Epidemiological evaluation of the multifactorial aetiology of abfractions
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The purpose of this study was to determine risk indicators for the aetiology of abfractions (cervical wedge-shaped defects) on teeth using dental and medical variables obtained in a population-based sample of the cross-sectional epidemiological 'Study of Health in Pomerania' (SHIP). Medical history, dental, and sociodemographic parameters of 2707 representatively selected subjects 20-59 years of age with more than four natural teeth were checked for associations with the occurrence of abfractions using a two-level logistic regression model on a tooth and a subject level. The estimated prevalence of developing abfractions generally increased with age. The following independent variables were associated with the occurrence of abfractions: buccal recession of the gingiva, odds ratio (OR) = 6緻 occlusal wear facets of scores 1, 2 and 3, OR = 1絬 1繬 1繻 tilted teeth, OR = 1紻 inlays, OR = 1綻 toothbrushing behaviour, OR = 1繠to 2簠(two and three times a day versus once a day). First premolars had the highest estimated risk for developing abfractions, followed by the second premolars. Maxillary and mandibular teeth behaved similarly in terms of abfractions, with the exception of mandibular canines, which had a much lower estimated risk of incurring abfractions than did maxillary canines. The results of this analysis indicated that abfractions are associated with occlusal factors, like occlusal wear, inlay restorations, altered tooth position and tooth brushing behaviour. This study delivers further evidence for a multifactorial aetiology of abfractions.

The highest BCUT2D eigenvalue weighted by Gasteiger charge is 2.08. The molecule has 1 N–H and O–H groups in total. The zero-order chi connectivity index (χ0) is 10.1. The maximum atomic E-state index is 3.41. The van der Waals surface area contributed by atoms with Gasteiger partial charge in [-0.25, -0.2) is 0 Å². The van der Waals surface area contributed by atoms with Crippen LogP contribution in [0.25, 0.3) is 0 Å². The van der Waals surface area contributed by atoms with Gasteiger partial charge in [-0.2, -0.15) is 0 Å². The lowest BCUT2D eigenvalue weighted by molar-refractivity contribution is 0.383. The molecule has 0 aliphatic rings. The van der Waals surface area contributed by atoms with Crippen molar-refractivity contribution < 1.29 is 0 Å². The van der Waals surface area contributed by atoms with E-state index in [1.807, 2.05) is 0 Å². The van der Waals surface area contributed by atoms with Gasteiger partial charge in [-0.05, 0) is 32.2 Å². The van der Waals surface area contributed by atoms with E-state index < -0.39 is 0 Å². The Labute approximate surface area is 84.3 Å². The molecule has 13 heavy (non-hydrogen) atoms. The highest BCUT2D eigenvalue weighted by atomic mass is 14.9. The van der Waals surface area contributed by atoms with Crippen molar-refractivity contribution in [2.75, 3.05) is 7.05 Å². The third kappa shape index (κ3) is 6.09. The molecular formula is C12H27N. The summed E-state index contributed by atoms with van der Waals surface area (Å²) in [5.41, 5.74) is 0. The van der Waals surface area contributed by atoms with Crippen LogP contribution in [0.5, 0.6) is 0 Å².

Journal of Oral Rehabilitation